• 108—elongated extension of the gold plated nickel electrode 105
  • 108A—tapered width of the gold plated nickel electrode 105
  • 109—gap between tapered elongated extension 107 of the silver electrode 105 and the tapered elongated extension 108 of the nickel electrode 105
  • 121A—elongated extension of the gold plated silver electrode 121A
  • 121B—serrated edge of elongated extension 121A of gold plated silver electrode
  • 122A—elongated extension of the gold plated nickel electrode 122
  • 123—gap between elongated extension 122A of the gold plated nickel electrode 122 and the elongated extension 121A of the gold plated silver electrode 121
  • 122B—serrated edge of elongated extension 122A of gold plated silver electrode
  • 141—typical length of elongated extension 108, 107
  • 142—taper angle
  • 143—width of electrode 105, 106
  • 151A—serrated edge of gold plated silver electrode 151
  • 152A—serrated edge of gold plated nickel electrode 152
  • 153—gap between edge of gold plated electrodes
  • 179—chalcogenide glass with silver or copper
  • 183, 186, 186A, 408—direct current voltage source
  • 184—alternating current voltage source
  • 187, 187A—switch
  • 200—an enlargement of a portion of FIG. 1A illustrating a gap between the electrodes.
  • 200A—a microphotograph of a portion of the gold plated silver and nickel electrodes and the gap
  • 200B—nanoionic switch of FIG. 1A in the “off” state (switch is open).
  • 200C—microphotograph of a portion of the gold plated silver and nickel electrodes and the gap of the nanoionic switch of FIG. 1A in the “on” state (switch is closed).
  • 200D—an atomic force microscopic image of a portion of the gap of the nanoionic switch of FIG. 2C with the switch of FIG. 1A in the “on” state (switch is closed).
  • 201—silver electrode
  • 202—nickel electrode
  • 205—conductive filaments
  • 281—distance of gap 109 between elongated extensions 107, 108 of the electrodes
  • 282—width of extension 107, 108 of the electrodes
  • 300—a cross-sectional view taken along the lines 3-3 of FIG. 2 illustrating the substrate, the glass-silver electrolyte compound, the silver electrode and the nickel electrode.
  • 300A—cross-sectional view similar to FIG. 3 along with a passivation layer above the electrodes and traversing the gap between the electrodes illustrating the substrate, the glass-silver electrolyte compound, the gold plated silver electrode and the gold plated nickel electrode.
  • 400—a top view of a schematic of first example of a nanoionic capacitor.
  • 400A—a cross-sectional view of the first example of the nanoionic capacitor of FIG. 4 illustrating electrodes and a plate which form the capacitor along with a ternary residing therebetween.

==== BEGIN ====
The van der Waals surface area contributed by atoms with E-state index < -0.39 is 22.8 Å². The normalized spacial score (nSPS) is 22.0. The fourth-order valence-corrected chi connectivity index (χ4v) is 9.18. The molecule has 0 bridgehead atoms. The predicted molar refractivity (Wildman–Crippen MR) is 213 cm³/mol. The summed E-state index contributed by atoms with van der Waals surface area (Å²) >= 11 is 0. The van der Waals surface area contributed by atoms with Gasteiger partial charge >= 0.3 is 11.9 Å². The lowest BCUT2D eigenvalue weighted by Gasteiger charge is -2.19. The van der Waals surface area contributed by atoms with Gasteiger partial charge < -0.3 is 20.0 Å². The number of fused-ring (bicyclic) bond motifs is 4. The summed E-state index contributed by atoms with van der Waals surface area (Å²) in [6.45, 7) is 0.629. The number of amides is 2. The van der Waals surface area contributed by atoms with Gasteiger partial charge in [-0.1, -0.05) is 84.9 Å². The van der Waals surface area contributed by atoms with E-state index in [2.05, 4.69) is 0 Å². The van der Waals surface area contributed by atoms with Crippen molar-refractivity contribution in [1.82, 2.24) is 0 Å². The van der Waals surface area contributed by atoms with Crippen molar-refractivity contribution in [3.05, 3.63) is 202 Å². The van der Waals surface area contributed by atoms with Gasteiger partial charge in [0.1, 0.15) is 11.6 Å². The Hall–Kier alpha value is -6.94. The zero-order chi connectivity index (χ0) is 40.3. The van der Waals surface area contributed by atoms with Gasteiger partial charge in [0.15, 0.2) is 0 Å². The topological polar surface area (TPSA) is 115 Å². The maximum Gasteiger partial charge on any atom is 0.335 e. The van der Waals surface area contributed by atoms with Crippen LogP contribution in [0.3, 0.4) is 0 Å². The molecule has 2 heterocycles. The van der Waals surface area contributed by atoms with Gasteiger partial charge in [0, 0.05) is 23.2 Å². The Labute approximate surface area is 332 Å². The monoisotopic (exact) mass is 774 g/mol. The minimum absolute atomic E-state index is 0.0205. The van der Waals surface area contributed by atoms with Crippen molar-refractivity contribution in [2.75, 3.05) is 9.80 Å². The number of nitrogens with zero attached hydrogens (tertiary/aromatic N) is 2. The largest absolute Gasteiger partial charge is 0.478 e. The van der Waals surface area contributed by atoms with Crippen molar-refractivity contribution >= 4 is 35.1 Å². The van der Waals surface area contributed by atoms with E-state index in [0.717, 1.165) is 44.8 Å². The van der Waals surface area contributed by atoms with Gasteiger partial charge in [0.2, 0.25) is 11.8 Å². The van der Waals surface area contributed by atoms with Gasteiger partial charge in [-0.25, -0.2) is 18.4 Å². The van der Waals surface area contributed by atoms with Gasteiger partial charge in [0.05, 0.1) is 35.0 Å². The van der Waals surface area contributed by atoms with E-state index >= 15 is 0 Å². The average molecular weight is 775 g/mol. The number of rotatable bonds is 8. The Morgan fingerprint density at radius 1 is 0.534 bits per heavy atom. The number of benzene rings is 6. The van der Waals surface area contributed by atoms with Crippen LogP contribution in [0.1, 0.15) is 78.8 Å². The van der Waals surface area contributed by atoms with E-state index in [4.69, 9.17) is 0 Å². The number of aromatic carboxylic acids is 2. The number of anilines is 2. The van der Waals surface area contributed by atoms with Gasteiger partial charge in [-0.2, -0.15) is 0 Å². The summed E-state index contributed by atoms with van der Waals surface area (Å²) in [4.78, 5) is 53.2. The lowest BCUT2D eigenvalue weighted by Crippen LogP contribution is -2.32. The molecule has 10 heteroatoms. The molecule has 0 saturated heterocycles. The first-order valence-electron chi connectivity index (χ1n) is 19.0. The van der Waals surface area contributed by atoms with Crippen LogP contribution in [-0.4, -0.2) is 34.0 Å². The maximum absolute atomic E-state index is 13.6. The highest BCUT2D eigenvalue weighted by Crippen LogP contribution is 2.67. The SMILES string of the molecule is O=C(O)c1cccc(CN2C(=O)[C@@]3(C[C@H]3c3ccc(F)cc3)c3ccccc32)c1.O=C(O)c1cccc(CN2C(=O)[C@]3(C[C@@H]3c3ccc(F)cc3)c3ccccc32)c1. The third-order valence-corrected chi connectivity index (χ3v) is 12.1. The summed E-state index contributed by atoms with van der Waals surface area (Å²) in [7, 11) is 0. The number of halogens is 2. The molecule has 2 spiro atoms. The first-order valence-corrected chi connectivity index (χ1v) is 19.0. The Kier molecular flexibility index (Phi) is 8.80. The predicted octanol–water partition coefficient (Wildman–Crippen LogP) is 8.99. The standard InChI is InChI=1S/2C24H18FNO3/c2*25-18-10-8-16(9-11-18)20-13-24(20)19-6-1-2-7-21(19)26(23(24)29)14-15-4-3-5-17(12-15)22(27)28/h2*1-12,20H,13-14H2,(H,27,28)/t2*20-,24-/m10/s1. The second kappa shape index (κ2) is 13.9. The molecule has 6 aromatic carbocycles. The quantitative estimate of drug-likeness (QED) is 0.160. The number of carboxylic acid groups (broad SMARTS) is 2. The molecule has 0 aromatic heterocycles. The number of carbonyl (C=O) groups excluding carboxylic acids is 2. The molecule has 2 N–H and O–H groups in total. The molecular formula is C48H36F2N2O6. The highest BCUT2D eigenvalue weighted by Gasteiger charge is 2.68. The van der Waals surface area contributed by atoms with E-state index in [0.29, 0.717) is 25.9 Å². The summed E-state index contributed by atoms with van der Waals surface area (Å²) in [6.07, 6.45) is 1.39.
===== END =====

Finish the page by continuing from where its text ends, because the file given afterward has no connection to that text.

• 400B—a top schematic view of a plate of the lower plate of the capacitor.
  • 400C—a top schematic view of the nanoionic switch which forms one of the two capacitor plates (namely, the upper plate).
  • 400D—a top schematic view of the capacitor plates illustrated in the overlapping position crossing each other in an orthogonal relationship.
  • 400E—a cross-sectional view of the capacitor taken along the lines 4E-4E of FIG. 4D.
  • 405—capacitor plate
  • 406—nickel electrode/capacitor plate
  • 407—overlapping of electrode/capacitor plate
  • 409—switch
  • 420, 440—transmission lines of capacitor plate having similar shape to anode 107 and cathode 108
  • 430—narrowed section of plate having same shape as electrodeposited plate in gap 109
  • 431, 432—shoulders of transmission line 420
  • 490—dielectric
  • 500—a schematic of a single pole “5” throw nanoionic switch with phase shifting due to different line lengths
  • 500A—single pole, “n” throw switch
  • 501—first throw
  • 502—second throw
  • 503—third throw
  • 504—fourth throw
  • 505—fifth throw
  • 590—pole
  • 591—first delay line
  • 592—second delay line
  • 593—third delay line
  • 594—fourth delay line
  • 595—fifth delay line
  • P—single pole
  • T1, T2, T3, T4, T5, T6, . . . Tn-“n” throws
  • 600—a plot of insertion loss (switch closed of “on”) and the isolation (switch open or “off”) for frequencies between 1 and 6 Ghz
  • 700—a generalized plot of power in versus power out for four frequencies (500 MHZ, 1 GHz, 2 GHz and 4 GHz) which are combined in a single line.
  • 800—a table comparing electronic, physical and cost properties of MEMS, Solid State, and Nanoionics switches

Those skilled in the art will readily recognize that the invention has been set forth by way of examples only and that changes may be made to the invention without departing from the spirit and scope of the appended claims.

Patent Citations
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Classifications
U.S. Classification257/4, 257/E45.002, 365/182
International ClassificationH31L29/00
Cooperative ClassificationH01L45/00
European ClassificationH01L45/00